I’m what you might call a vicarious athlete. I like to think that description sounds slightly better than “armchair athlete,” but it’s basically the same thing. While I try to stay fit and healthy, I’m not skilled in any particular sport so I compete vicariously through the prowess of others. In other words, I love watching sports, and tennis is one of my favorites. So imagine my excitement when my daughter offered to take me to the Rogers Cup finals this past August. (For those of you who know what happened during the match, don’t worry – her tickets were complimentary. Thankfully, we only paid for parking.)
For those of you not familiar with the match, it was the hugely anticipated Rogers Cup women’s final that would see young Canadian, Bianca Andreescu face the legendary goddess of tennis, Serena Williams. It was the first time the two would meet on court, and the atmosphere inside the Aviva Centre was electrifying. Across Canada, close to 600,000 viewers tuned in to watch the showdown.
When Andreescu walked on court, the crowd went wild, waving thousands of small, paper Canadian flags – a testament to our national pride and enthusiasm for this 19-year-old tennis hopeful. Then came Williams, and the crowd erupted with equal gusto, cheering loudly for this incredible legend and role model who, for years, has shown girls and young women the beauty of her power. As a spectator, it felt sure to be a win-win game, no matter the outcome.
Did I mention we had great seats? Eight rows up, just off of centre court. I could see the sweat trickling down the forehead of each player, we were sitting that close. It was a magical and memorable game. All 17 minutes of it. Yes, that’s right. My match of a lifetime lasted just 17 minutes before Williams retired due to injury.
Immediately after being told she had won the match, with the crowd sitting in stunned silence, Andreescu stood up and walked over to Williams. What ensued was an authentic and touching display of grace and compassion – an intimate moment between winner and loser that showed competition at its best. The maturity and empathy demonstrated by Andreescu in quietly commiserating with Williams, and the ability of Williams to accept Andreescu’s gesture say a lot about each woman’s character. This spontaneous and moving moment turned a potentially disappointing afternoon into a lasting memory that my daughter and I will long remember.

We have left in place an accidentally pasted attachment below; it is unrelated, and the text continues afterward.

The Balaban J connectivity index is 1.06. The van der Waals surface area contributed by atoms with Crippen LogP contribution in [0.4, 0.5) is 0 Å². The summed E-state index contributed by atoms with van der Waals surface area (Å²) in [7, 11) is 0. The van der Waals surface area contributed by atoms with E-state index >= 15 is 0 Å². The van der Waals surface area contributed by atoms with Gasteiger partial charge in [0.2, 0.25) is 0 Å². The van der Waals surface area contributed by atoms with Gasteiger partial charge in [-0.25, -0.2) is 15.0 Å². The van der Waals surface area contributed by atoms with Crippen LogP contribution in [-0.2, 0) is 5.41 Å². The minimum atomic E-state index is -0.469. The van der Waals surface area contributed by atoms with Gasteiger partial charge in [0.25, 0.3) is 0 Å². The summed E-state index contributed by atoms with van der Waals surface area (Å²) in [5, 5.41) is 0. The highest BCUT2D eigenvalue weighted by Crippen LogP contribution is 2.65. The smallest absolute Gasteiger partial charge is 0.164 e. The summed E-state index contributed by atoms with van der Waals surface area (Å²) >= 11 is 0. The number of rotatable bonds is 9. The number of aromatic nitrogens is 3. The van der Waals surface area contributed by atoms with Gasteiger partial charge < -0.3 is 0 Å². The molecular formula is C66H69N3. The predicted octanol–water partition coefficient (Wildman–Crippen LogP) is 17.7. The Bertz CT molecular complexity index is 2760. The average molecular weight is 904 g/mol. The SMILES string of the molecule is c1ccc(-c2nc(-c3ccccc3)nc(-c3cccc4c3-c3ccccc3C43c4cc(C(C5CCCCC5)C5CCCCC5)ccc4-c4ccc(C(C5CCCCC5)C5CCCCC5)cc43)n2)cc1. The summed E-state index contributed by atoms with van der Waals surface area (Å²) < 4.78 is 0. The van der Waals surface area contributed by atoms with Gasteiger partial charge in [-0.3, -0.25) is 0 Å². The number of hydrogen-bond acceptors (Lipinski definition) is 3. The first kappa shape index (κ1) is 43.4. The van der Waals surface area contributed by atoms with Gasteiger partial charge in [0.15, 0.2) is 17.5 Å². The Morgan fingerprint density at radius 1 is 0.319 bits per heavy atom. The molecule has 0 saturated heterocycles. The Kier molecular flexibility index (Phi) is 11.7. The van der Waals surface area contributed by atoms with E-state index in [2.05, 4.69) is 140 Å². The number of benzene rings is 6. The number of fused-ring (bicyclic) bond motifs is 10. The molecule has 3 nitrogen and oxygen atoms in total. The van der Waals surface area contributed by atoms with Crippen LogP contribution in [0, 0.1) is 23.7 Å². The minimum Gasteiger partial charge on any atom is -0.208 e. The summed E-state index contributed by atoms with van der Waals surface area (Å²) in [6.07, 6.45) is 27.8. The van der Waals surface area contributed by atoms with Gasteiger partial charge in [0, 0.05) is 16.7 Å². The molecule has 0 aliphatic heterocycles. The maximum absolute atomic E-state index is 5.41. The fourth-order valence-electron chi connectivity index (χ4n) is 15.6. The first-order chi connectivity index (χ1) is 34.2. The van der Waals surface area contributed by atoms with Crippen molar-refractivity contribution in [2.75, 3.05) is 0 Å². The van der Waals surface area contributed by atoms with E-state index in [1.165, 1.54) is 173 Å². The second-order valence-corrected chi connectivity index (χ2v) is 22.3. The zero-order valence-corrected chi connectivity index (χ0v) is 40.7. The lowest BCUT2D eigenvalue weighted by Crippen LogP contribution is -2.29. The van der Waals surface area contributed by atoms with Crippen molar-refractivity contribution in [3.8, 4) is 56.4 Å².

Tennis offered up another special moment for me this summer when I watched the televised match of number one ranked player, Naomi Osaka taking on 15-year-old Coco Gauff at the U.S. Open. It wasn’t the game that was memorable, but what happened afterwards that left its impression. Following a decisive victory over her young opponent, Osaka invited the visibly disappointed Gauff to join her on court for the post-game interview, and encouraged her to say a few words to the crowd. It was a display of grace and kindness – an example of humility made all the more powerful given Osaka’s ranking as the number one female player in the world. She didn’t have to do this. But she did. And in that moment, young girls saw what it looks like when powerful women lift up those around them.
Having watched both events, I feel optimistic about this next generation of young athletes. These female stars and rising hopefuls model an approach to competition that feels particularly healthy. They are fierce in competition, and their victories are hard fought, accompanied by sweat, tears and oftentimes pain. Each win deserves to be celebrated – there’s no denying that. But these young women also model that winning doesn’t preclude kindness, grace or compassion. They remind us that if losing provides a chance to learn from our mistakes, winning provides a chance to demonstrate our true character.
Thinking about both matches, here’s what I think we should help our daughters remember:
1. Fight to the end.
2. Be gracious in victory.
3. Be gracious in defeat.
4. Lift each other up.
5. Win or lose, it’s okay to cry.
It goes without saying that these five lessons apply to so much more than tennis. They apply to school and to work. They apply equally to boys and girls, men and women. They are lessons to be modelled by parents and teachers, by politicians and public leaders. And I’m going to argue that if they can be modelled under pressure by Andreescu, Williams, Osaka and Gauff, then the rest of us have no excuse for not trying to uphold these lessons. So while I may be vicarious in my display of athletic ability, I will try to model the perseverance, resilience, grace and openness of these incredible young women.
Now if you’ll excuse me, it’s time to watch the U.S. Open. Andreescu’s up to serve!